On a Intel i5 laptop it typically takes 5 seconds to open a new window



  • s an Intel i5 laptop enough to run Vivaldi? 6200U @ 2.30 GHz / 4Gb RAM. It typically takes 5 seconds to open a new window

    I use Vivaldi all the time and it's just plain slow on my i5. I constantly have problems with slow response, 5 seconds to open a new window, swapping windows is several seconds, when rendering certain pages the whole browser stops responding, etc. I was considering upgrading to an i7 or i9 laptop. Which one would have the horsepower to run Vivaldi at a decent speed?


  • Moderator

    @Chuser Hi,

    Do you have any anti-virus software installed? These have been known to interfere with vivaldi sometimes causing slow downs.



  • Just the default Defender software that comes with Windows 8.1. No Kapersky, Avast, etc.



  • It should be more than enough. I'm using a 10 year old PC I built in 2008 and upgraded in 2010. The most recent upgrade was from 4GB to 8GB of memory and to a Samsung 860 EVO 250GB SSD. Both upgrades have made a world of difference in overall Windows 7 Pro system response. Prior to the upgrade, I was using 4GB of memory and a Seagate 160GB mechanial disk hard drive.

    It would be nicer to have more than 4GB of laptop memory because Vivaldi, like every Chrome based browser, sucks up memory left and right. Also, with more memory, there's less disk caching of browser data to the hard drive, which isn't that big a deal speed wise when you have a SSD vs a mechanial disk hard drive. You might check to see if your current laptop memory is upgradeable beyond 4GB and whether or not it's using a mechanical disk hard drive or a SSD. Currently, SSDs are really cheap and I also recently upgraded my brother's 2006 Dell laptop with the same model as I bought. The increased performance difference is very noticeable.

    When using Vivaldi, you might want to open up Task Manager by right clicking on the Windows taskbar to Start Task Manager from the pop-up menu. Then while Task Manager is up, click on the "Show Processes From All Users" button on the lower left hand side of the Task Manager box. Beneath the tabs, you'll see several column categories. The primary one of importance is the CPU column. It will show you how much your CPUs aren't being used by showing a large System Idle Process percentage and how much they're being used in related percentages by programs listed under System Idle Process. As of this post typing, System Idle Process for me is showing a 99% CPU idle level, i.e. barely any CPU cores being used.
    So, you may see if something else shows up under Task Manager while Vivaldi is running that might be causing a program.

    Also with Task Manager up, you can click on the Performance tab and graphically see how much work each CPU is doing and how much of your 4GB of memory is being used. Again, 8GB of laptop computer memory would be better and a SSD drive will improve over all laptop speed performance, especially when it comes to disk caching data that can't be held by the computer memory because only 4GB is installed. Yet, prior to my computer memory and SSD upgrades, Vivaldi was still responsive enough to use with 4GB of memory and a mechanical disk hard drive.

    If you don't do it often, you might try defragmenting your hard drive, that is, if you have a mechanical hard drive. Per Samsung and probably every other SSD manufacturer, defragmenting is supposed to be unnecessary because all the data on the SSD is equally accessible at the same rate of speed. So, all that needs to be done from time to time is use the SSD manufacturer's TRIM program to maintain SSD performance. For mechanical hard drives, you need to keep them defragmented with either the program Windows includes or some other program.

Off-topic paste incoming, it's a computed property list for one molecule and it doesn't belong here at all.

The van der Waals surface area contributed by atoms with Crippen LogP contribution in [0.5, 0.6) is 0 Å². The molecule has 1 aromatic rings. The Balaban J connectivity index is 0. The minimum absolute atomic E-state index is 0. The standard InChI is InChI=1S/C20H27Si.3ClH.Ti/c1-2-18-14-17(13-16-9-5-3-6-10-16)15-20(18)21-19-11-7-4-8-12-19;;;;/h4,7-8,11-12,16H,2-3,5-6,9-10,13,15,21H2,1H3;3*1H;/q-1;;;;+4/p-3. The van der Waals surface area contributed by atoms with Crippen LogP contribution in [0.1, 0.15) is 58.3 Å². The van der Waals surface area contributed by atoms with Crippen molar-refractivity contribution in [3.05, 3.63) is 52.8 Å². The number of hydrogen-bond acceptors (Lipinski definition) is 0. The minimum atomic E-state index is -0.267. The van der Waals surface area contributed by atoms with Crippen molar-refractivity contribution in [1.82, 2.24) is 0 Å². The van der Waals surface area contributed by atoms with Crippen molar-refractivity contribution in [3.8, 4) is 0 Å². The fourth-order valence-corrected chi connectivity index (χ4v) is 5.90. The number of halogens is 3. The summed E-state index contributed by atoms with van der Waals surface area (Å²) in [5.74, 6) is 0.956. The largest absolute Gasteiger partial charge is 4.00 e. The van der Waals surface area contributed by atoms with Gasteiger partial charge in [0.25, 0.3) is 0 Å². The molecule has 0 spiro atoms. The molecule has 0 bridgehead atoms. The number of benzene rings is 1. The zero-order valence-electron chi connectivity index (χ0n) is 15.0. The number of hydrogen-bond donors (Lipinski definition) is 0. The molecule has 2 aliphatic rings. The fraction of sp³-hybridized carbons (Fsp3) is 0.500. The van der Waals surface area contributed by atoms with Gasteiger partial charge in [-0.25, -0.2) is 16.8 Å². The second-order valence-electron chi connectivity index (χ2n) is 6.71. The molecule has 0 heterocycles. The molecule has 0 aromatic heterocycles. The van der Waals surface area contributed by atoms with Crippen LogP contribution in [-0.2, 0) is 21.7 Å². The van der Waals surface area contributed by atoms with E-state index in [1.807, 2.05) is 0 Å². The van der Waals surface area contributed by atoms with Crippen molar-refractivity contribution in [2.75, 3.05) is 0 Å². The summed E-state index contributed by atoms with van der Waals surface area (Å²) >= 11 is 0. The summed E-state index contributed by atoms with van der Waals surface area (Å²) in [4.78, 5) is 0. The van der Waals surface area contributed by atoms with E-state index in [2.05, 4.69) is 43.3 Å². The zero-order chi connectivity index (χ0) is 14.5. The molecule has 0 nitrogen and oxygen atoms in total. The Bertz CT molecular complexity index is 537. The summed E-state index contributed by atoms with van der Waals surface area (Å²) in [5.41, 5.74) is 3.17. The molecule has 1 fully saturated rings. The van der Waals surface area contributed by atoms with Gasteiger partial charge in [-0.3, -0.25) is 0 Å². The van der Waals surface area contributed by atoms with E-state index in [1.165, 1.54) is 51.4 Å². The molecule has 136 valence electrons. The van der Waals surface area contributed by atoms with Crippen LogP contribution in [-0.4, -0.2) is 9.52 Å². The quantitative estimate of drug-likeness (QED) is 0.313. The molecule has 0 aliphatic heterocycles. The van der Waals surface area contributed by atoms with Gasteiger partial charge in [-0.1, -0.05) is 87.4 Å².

Two mechanical hard drive defragmenting programs I'll recommend are Smart Defrag 4.4.0.849 and any version of Piriform's Defraggler. The reason I'm recommending an older version of Smart Defrag is because that's the last version when all the features were unlocked and free. Now, you have to pay to get those features unlocked.

    If you don't use it that often, use the Disk Cleanup program that comes with the Windows operating system (OS). Also, use it prior to using a disk defragmenting program so you're not wasting your time defragmenting stuff Disk Cleanup would delete to free up space on your hard drive. That type of clutter would include old Windows Update info and additional System Restore Points that can eat up a lot of hard drive space. Usually, I also click on the Disk Cleanup tab that allows me to delete all but the most recent System Restore Point.

    What I would also get if you don't already use it is CCleaner. One of the things Chrome and Vivaldi will do is collect a lot of cache data that will suck up hard drive space (500+MB). Unfortunately, neither Chrome nor Vivaldi have an auto-cache cleaning feature. What some people online erroneously refer to as an auto-cache cleaning feature in Chrome that is also in Vivaldi is not an auto-cache cleaning feature. It's listed under vivaldi://settings/privacy as "Clear browsing data", and it'll clear out a lot more than you want if you're not careful with it. This is why I recommending using CCleaner instead.

    CCleaner will find a lot of Vivaldi cache files that can be deleted without a problem. Also, it's a good thing to add the path C:\Users\Username\AppData\Local\Temp\ to CCleaner's Options > Include locations to clean. Another thing you should do is look at the CCleaner Options > Cookies list and find site who's cookies you don't want deleted. Generally, any website where you have to login is going to put a cookie on your in your browser cookie folder after you've authenticated who you are by submitting your username and password. If CCleaner deletes that website cookie after it's given you a previous authentication cookie, you're going to have to type in your username and password over and over again. Granted, if you have a password manager like Roboform, that's not a big deal, but you don't want to repeatedly open your email program or go to your online email inbox to click on a link that authenticates you as having a valid website account.